Kenya loses almost half of its drinkable water to leaks

Residents of Makongeni Estate in Nairobi scramble for water leaking from a pipe. FILE | NATION

Kenya loses up to 430,000 cubic metres (430 million litres) of water through leaks, burst pipes, theft or meter inaccuracies (so-called non-revenue water) every year.

In monetary terms, this translates to losses of clean water worth Sh12.2 billion, according to research on the country’s water resources, conducted by the Japan International Cooperation Agency (JICA).

“Kenya loses more than 42 per cent of its drinkable water to non-revenue water, compared to Japan whose vigilance sees it lose only three per cent of its water resources through (non-revenue water) waste,” says Isaac Kimani from the Ministry of Water and Sanitation.

Non-revenue water is potable (drinkable) water distributed by water service providers, but is lost or wasted before reaching the consumer or intended user, often without notice.

The lost water earns no revenue, thus affecting the sustainability and economic viability of a country’s water resources and utilities. According to Mr Kimani, the losses run in excess of Sh700,000 per year from a single seepage.

This goes on as 42 per cent of Kenyans lack access to improved potable water, while 70 per cent still depend on unimproved sanitation solutions.

In countries with proper water management practices, including protecting the water ecosystem, curbing wastage, treating waste water and ensuring quality of drinking water, there is extensive, near-sustainable access to potable water supply and sanitation. Such countries also have some of the lowest levels of non-revenue water.


In Kenya, Nyeri County has the lowest non-revenue water, with 18 to 22 per cent of its water losses ascribed to leaks, theft or meter inaccuracies, but this is still high.

“It would be ideal if we could reduce the amount of water lost to 20 per cent or less in all counties, since it is difficult to get to zero,” notes Masahito Miyagawa, who is in charge of water resources and environment at JICA.

Fewer losses would help the country make use of most of its water resources and facilitate augmentation of existing measures to develop and sustain water resources, such as the protection of water towers.

Losses of 20 per cent or less would bring down cost of water losses to Sh6 billion or less.

As populations grow, demand for water is also growing, but water scarcity, calls for stricter measures to conserve the valuable resource and its sources.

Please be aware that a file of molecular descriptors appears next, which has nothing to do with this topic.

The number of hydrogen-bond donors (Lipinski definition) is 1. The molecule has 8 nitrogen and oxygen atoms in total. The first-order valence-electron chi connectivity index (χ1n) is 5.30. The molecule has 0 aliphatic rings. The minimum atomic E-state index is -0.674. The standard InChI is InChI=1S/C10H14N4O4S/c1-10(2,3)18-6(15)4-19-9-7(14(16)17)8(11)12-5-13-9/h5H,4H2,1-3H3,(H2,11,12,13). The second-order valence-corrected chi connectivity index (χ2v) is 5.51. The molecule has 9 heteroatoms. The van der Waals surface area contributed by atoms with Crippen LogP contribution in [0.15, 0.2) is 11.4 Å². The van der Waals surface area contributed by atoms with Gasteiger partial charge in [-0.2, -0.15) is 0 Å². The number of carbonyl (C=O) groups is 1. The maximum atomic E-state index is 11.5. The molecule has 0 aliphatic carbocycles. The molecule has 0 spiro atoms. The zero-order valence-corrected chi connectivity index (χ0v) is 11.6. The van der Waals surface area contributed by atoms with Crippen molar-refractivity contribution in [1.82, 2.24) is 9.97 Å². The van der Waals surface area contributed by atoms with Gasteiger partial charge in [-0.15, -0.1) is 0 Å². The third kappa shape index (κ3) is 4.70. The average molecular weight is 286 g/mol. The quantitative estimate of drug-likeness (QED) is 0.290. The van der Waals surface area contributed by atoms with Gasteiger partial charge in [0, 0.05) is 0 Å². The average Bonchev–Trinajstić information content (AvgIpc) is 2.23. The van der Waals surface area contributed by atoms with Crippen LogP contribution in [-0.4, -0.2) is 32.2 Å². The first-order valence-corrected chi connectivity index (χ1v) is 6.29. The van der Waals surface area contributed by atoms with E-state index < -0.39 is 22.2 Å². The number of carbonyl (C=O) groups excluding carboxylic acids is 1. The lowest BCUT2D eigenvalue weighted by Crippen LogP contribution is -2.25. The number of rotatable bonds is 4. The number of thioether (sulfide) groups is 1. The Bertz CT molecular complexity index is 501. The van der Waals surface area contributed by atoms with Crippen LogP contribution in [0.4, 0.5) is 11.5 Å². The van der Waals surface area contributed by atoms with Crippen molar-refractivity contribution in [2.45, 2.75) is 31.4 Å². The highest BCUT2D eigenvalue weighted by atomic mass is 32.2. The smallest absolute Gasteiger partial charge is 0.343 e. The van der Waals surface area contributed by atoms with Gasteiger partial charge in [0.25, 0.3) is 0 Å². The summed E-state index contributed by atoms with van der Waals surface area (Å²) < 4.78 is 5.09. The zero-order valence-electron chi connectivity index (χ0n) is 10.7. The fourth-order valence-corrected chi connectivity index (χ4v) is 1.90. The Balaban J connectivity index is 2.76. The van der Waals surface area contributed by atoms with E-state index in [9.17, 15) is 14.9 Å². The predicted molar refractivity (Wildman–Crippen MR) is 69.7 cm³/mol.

Ecosystem degradation is one of the leading causes of water resource management challenges. In Embu County, for instance, the bulk of water comes from the Mt Kenya Escarpment, which has not been spared by loggers and charcoal dealers.

To make matters worse, water conveyance pipes supplying water to drier neighbours like Tharaka Nithi, are taken over midway by people using the water for irrigation, according to Hamilton Karugendo, the managing director of Embu Water and Sewerage Company (EWASCO).

“Farming is good, but there are people who use devious means, diverting the county’s potable water to irrigate their farms, leaving other farmers and the community at large without water,” says Mr Karugendo.

After the farmers have had their fill, the water flows to waste, since the damaged pipes remain unrepaired. If not noticed on time, water losses are incurred and revenue is lost.

To mitigate the effects of non-revenue water, the county is looking to invest in more water pans and earth dams to collect storm water in the rainy season for domestic use and for irrigation, to lessen the pressure mounted on potable water resources.

 “But even as we encourage harvesting of rainwater and storing it in earthen pans, dams and ponds, we should not disregard the value of addressing the challenge posed by non-revenue water,” says Mr Karugendo.

The Kenya Water Institute and JICA have been training water service providers on identifying locations where water losses occur, pinpointing the problem and instigating control measures to minimise non-revenue water.

The training focuses on building capacity and setting up support and reduction frameworks to ensure better access to clean water for health, food security and energy.